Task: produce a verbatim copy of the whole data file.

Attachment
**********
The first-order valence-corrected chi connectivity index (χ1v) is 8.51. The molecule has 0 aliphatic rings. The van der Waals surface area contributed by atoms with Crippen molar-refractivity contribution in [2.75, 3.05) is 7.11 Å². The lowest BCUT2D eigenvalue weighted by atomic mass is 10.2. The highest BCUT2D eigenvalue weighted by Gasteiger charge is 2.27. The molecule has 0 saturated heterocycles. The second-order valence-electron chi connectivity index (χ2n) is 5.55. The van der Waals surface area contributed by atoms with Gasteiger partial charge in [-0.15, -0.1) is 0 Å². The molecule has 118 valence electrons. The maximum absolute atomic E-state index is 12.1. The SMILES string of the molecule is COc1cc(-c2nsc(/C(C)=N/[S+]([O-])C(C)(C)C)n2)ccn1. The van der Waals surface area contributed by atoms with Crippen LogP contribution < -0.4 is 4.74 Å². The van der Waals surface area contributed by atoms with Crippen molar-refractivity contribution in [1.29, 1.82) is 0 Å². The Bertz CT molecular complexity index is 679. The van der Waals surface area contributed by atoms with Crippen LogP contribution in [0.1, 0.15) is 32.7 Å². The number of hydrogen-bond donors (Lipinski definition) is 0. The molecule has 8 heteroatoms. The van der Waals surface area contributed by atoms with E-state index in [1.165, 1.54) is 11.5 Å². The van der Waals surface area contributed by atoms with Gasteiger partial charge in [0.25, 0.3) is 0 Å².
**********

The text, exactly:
The first-order valence-corrected chi connectivity index (χ1v) is 8.51. The molecule has 0 aliphatic rings. The van der Waals surface area contributed by atoms with Crippen molar-refractivity contribution in [2.75, 3.05) is 7.11 Å². The lowest BCUT2D eigenvalue weighted by atomic mass is 10.2. The highest BCUT2D eigenvalue weighted by Gasteiger charge is 2.27. The molecule has 0 saturated heterocycles. The second-order valence-electron chi connectivity index (χ2n) is 5.55. The van der Waals surface area contributed by atoms with Gasteiger partial charge in [-0.15, -0.1) is 0 Å². The molecule has 118 valence electrons. The maximum absolute atomic E-state index is 12.1. The SMILES string of the molecule is COc1cc(-c2nsc(/C(C)=N/[S+]([O-])C(C)(C)C)n2)ccn1. The van der Waals surface area contributed by atoms with Crippen LogP contribution < -0.4 is 4.74 Å². The van der Waals surface area contributed by atoms with Crippen molar-refractivity contribution in [1.29, 1.82) is 0 Å². The Bertz CT molecular complexity index is 679. The van der Waals surface area contributed by atoms with Crippen LogP contribution in [0.1, 0.15) is 32.7 Å². The number of hydrogen-bond donors (Lipinski definition) is 0. The molecule has 8 heteroatoms. The van der Waals surface area contributed by atoms with E-state index in [1.165, 1.54) is 11.5 Å². The van der Waals surface area contributed by atoms with Gasteiger partial charge in [0.25, 0.3) is 0 Å².